Significant victories and setbacks marked Longinidis' career thereafter. He won the TAIPAN 1 tournament of 1994 by defeating three opponents in a single night, but lost his WKA, ISKA, and WAKO PRO World Super Heavyweight titles in a single match to Jeff Roufus in 1995. He qualified twice for the K-1 World Grand Prix, but was knocked out by Mike Bernardo in the 1995 quarterfinals[9] and was unable to compete in the 1996 tournament due to injury. In June 1996, Longinidis won the inaugural WMTC World Super Heavyweight Muay Thai Championship in Pattaya[5] was personally presented the title by King Rama IX. He lost the championship in September of the same year to Andy Hug.[10] A serious knee injury threatened to end his career around this time and contributed to several losses, but Longinidis underwent complete reconstructive surgery in 1997.

Longinidis fought until 2000, when he retired after defeating fellow Australian Peter Graham at K-1 Oceania Star Wars 2000. He returned to the ring shortly afterwards for another several bouts before retiring for good in 2003.[11] He ended his career with a record of 88 wins (65 KOs), 9 losses and 5 draws with one no contest.

2004-present: Life after competition and accolades

Longinidis was awarded a lifetime achievement award at a France martial arts expo in 2000. The commendation recognized his significant impact on kickboxing and his status as one of the most famous names in the history of the sport. On 10 October 2013, he became the first martial artist to be inducted in the Australian Sports Hall of Fame.[2]

Never far removed from the sport that made him famous, Longinidis trained his younger brother George Longinidis en route to winning the WOKA World Heavyweight Championship in 2009. He also managed kickboxing superstar Mike Zambidis.[5]

Longinidis now works as a motivational speaker.[11]

Titles and accomplishments

World Kickboxing Federation

  • 1998 WKBF World Heavyweight Champion[5]

World Muaythai Council

  • 1996 WMC World Super Heavyweight Champion[2]

World Association of Kickboxing Organizations

  • 1994 WAKO PRO World Super Heavyweight Champion[5]

International Sport Karate Association

  • 1993 ISKA World Heavyweight Champion (Freestyle Rules)[5]
  • 1992 ISKA World Heavyweight Champion (Oriental Rules)[5]

World Kickboxing Association

  • 1992 WKA World Super Heavyweight Champion[5]
  • 1991 WKA World Cruiserweight Champion[5]
  • 1989 WKA United States Heavyweight Champion[5]
  • 1988 WKA North American Heavyweight Champion
  • 1984 WKA Amateur Australian Heavyweight Champion[4]

Karate International Council of Kickboxing

  • 1990 KICK World Super Heavyweight Champion[5]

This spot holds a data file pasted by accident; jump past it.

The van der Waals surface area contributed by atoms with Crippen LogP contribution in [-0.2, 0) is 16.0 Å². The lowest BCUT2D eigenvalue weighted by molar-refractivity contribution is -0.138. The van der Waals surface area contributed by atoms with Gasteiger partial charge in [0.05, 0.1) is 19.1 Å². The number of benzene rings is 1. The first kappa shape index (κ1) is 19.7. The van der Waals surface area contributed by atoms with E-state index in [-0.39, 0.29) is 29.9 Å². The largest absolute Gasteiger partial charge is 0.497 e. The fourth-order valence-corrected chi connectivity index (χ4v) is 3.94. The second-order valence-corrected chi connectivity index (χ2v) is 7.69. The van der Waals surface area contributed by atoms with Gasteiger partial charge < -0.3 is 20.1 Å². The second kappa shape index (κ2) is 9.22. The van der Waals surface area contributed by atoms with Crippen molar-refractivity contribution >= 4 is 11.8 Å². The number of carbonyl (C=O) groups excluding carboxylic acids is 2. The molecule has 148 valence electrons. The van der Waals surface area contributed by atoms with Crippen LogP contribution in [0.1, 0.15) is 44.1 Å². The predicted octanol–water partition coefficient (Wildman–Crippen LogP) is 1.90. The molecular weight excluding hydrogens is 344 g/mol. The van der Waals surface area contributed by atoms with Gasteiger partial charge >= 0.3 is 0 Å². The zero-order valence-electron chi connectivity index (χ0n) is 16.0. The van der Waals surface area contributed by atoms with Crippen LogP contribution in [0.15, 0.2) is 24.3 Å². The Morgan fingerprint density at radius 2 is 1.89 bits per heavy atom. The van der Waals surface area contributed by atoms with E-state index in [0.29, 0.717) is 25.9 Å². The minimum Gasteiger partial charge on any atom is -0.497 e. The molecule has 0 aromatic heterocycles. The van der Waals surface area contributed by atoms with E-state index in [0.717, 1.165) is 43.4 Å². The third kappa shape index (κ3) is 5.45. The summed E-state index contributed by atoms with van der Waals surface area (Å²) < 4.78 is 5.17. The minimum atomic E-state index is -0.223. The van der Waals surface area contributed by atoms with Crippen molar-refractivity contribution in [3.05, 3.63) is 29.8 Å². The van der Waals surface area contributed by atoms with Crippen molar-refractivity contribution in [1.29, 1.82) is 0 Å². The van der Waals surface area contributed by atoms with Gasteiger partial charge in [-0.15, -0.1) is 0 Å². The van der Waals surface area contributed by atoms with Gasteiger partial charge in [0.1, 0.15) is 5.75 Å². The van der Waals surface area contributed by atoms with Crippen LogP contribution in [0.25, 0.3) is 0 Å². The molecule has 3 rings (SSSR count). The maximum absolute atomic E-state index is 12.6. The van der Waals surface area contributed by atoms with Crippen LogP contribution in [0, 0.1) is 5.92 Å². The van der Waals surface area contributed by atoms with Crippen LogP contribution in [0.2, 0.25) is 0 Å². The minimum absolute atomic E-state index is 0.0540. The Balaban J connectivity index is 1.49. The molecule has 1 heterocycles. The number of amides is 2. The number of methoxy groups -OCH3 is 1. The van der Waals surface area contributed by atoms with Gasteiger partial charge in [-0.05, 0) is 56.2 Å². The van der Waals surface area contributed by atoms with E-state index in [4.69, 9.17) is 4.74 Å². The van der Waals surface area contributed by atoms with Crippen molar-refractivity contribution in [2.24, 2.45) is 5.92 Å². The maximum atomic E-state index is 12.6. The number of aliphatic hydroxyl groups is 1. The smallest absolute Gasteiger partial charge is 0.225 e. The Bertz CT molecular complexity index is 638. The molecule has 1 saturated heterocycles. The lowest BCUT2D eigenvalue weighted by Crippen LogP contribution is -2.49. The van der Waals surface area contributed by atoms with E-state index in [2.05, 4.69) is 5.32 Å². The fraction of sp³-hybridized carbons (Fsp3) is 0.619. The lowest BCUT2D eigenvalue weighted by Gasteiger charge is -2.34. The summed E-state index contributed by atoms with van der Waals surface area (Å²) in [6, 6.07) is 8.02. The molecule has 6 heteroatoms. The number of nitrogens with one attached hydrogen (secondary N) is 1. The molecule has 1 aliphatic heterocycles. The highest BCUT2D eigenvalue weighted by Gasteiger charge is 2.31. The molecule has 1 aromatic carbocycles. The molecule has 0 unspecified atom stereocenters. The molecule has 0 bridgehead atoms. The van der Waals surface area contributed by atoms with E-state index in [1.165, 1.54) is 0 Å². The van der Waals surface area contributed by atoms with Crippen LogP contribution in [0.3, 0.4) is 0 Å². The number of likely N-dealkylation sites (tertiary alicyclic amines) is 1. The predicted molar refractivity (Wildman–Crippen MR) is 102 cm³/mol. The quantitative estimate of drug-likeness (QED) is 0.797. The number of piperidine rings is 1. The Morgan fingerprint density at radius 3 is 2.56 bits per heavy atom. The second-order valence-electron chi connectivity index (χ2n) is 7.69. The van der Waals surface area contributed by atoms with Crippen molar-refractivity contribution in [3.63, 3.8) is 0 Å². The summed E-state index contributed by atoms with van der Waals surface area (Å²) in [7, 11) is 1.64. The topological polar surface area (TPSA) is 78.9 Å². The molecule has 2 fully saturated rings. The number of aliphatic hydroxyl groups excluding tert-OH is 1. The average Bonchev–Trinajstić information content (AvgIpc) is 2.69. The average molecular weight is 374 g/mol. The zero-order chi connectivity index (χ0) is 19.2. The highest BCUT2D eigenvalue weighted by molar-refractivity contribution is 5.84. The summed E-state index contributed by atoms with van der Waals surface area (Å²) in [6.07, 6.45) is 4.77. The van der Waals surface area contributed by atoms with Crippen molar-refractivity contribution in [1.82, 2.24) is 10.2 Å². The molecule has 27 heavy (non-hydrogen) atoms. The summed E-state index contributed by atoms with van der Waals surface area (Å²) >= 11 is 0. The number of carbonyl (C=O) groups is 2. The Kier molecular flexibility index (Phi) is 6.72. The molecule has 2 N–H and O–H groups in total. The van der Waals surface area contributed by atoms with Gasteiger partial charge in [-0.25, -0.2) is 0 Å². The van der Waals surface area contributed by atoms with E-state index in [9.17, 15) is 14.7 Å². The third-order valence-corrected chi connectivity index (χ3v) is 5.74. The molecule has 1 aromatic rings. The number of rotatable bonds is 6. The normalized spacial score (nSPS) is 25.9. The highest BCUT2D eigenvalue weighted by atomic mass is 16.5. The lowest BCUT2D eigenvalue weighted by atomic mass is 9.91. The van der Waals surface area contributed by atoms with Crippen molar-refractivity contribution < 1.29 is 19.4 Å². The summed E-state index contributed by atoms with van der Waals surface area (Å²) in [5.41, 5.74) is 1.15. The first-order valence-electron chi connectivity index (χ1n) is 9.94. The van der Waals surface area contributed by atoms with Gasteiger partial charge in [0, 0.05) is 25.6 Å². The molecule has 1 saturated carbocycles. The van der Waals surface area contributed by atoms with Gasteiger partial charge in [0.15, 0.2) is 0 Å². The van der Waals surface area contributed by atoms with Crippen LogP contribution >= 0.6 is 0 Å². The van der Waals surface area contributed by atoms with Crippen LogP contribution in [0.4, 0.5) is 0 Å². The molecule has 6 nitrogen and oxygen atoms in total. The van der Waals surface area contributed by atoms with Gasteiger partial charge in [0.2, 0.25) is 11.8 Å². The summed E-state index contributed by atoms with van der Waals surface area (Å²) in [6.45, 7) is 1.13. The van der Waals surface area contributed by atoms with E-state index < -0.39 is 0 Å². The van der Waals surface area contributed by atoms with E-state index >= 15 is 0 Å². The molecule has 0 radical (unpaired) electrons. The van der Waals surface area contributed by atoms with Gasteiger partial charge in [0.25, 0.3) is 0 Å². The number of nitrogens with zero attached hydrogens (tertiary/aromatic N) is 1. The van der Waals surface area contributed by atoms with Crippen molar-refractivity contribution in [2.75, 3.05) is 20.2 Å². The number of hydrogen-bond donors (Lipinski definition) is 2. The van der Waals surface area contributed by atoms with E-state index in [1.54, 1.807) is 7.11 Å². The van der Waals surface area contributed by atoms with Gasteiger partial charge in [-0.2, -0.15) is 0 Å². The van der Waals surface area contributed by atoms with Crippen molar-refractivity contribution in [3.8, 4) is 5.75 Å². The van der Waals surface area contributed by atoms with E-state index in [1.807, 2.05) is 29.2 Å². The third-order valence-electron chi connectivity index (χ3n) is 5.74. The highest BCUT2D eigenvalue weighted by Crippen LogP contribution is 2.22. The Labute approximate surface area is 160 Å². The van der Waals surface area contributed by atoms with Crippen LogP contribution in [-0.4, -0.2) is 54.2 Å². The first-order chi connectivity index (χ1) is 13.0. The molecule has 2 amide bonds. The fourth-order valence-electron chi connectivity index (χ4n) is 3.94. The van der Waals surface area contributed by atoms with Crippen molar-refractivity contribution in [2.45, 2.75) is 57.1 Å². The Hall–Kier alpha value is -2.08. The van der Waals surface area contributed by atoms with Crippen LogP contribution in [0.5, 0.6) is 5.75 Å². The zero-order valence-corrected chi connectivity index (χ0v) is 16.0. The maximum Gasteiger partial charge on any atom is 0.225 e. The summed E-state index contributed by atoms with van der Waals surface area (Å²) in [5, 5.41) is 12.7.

• 1988 KICK North American Heavyweight Champion

Other

  • 1994 Taipan 1 World Heavyweight Champion
  • 1990 Australian National Heavyweight Kickboxing Champion[5]
  • 1989 Intercontinental Heavyweight Kickboxing Champion

Kickboxing record

Kickboxing record
88 wins (65 KOs) 9 Losses 5 Draws 1 NC
Date Result Opponent Event Location Method Round Time
2003-02-17 Loss Australia Gurkan Ozkan K-1 No Respect 2003 Melbourne, Australia TKO (Corner stoppage) 9
2001-12-16 NC Japan Ryuji Murakami The Kakidamishi 2 Okinawa, Japan No contest 5 3:00
Originally a unanimous decision win for Murakami, overturned after an appeal by Longinidis.
2000-11-29 Win Australia Peter Graham K-1 Oceania Star Wars 2000 Melbourne, Australia Decision (Unanimous) 10 2:00
2000-09-03 Win South Africa Hannes van der Berg K-1 Africa Grand Prix 2000 Cape Town, South Africa KO 1
2000-07-30 Loss Japan Taiei Kin K-1 World Grand Prix 2000 in Nagoya Nagoya, Aichi, Japan Majority decision (0-2) 3 3:00
2000-05-12 Win South Africa Jokki Oberholtzer K-1 King of the Ring 2000 Bologna, Italy TKO 1 1:55
2000-03-19 Draw Japan Tsuyoshi Nakasako K-1 Burning 2000 Tokyo, Japan Decision (1-0) 5 3:00
1999-05-14 Loss United States Rick Roufus IKF Mass Destruction Lowell, USA TKO 9
Bout was for the inaugural IKF World Heavyweight Championship.
1998-10-28 Win Japan Tsuyoshi Nakasako K-1 Japan '98 Kamikaze Tokyo, Japan TKO (Nose broken) 4
1997-07-20 Loss South Africa Duane van der Merwe K-1 Dream '97 Nagoya, Japan Decision (Majority) 5 3:00
1997-06-08 Win Australia Grant Barker Now Or Never Sydney, Australia KO (Left high kick) 2 1:00
Retains the WKA World Super Heavyweight Championship.
1997-04-29 Win Japan Takeru K-1 Braves '97 Fukuoka, Japan Decision (Unanimous) 5 3:00
1996-12-08 Draw South Africa Mike Bernardo K-1 Hercules '96 Nagoya, Japan Draw 5 3:00
1996-10-18 Win Japan Masaaki Miyamoto K-1 Star Wars '96 Yokohama, Japan TKO (Corner stoppage) 3 2:55
1996-09-01 Loss Switzerland Andy Hug K-1 Revenge '96 Osaka, Japan KO (Left straight) 2 2:00
Loses the WMC World Super Heavyweight Championship.
1996-03-30 Win England Kirkwood Walker WMC King's 50th Anniversary Pattaya, Thailand Decision (Unanimous) 5 3:00
Wins the inaugural WMC World Super Heavyweight Championship.
1996-03-10 Win Thailand Sadau Kiatsongrit K-1 Grand Prix '96 Opening Battle Yokohama, Japan Ext.R Decision (Unanimous) 6 3:00
Qualifies for the K-1 World Grand Prix 1996, but would be unable to participate due to injury.
1995-12-09 Win Japan Musashi K-1 Hercules Nagoya, Japan Decision (Unanimous) 5 3:00